“Hello, Ellie,” he said, his voice a pleasing tenor.

“Hello,” I croaked.

You’ll have to excuse my surprise. As I’ve said, it’s not normal to have Regulus fucking Black standing in the middle of your kitchen.




“Well, I must say, I’m rather flattered by your attention,” he chirped, clearly enjoying my shock. His voice wasn’t completely smooth like I’d first thought. No, it echoed of gravel, scuffing his words as they travelled through his voice box. “But I’m not your type. I’m much too old for you.” He winked, clearly enjoying the irony of the situation, since the bloke looked to be around sixteen.

I blinked again. I don’t think anyone has ever winked at me, especially flirtatiously. Even I knew that he was flirting, at least a little (despite essentially zero field experience), because he had that knowing grin back on his face.

I’d seen photos of Sirius Black, the elder – and more famous – of the Black brothers. Looking at Regulus now, I could see the strong familial link. Regulus had the black hair for which I assumed they’d earned their family name. It was long enough to be slightly wavy, even though it had been styled into something that could only be described as “preppy hipster”. How it had been styled, I had no clue. If the afterlife had spectral hair styling gel, this was news to me. Sirius and Regulus’ face had been carved using the same sculpting guide: that being the devilishly handsome one. His features were rounder than Sirius’, though. Where the elder was all sharp cheekbones and razor-blade nose, the younger had softness, curved rather than blunted.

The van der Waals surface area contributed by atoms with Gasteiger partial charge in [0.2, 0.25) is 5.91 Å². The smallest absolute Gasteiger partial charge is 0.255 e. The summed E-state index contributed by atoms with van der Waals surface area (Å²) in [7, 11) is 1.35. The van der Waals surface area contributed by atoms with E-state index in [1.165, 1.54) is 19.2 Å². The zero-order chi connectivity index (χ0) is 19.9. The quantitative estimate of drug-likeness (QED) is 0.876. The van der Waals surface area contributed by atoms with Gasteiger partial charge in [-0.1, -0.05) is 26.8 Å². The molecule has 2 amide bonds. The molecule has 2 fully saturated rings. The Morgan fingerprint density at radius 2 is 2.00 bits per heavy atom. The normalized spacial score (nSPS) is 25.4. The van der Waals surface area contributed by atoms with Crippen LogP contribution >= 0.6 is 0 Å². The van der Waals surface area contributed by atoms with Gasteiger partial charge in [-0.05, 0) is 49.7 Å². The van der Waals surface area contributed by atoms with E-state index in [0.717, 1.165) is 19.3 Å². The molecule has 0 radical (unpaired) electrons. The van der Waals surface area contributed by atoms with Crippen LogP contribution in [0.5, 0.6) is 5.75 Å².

Those ice blue eyes told the real story, however. His relaxed pose and devil-may-care grin may fool the casual observer, but one glance at those chips of ice and you’d know the truth: it had been a long time since this soul had known any warmth.

“What are you doing here?” I asked, attempting to shake myself out of it. I could think about how cute he was later. Right now, I had to concentrate on how dead he was.

He gave an insouciant shrug. “Just wanted to drop in and say hello. You’re my new assignment.”

I nodded automatically, before his words caught up with me. “Wait, what?”

He made a disappointed clicking sound. “So close, this time,” he muttered. “I’d almost had you.”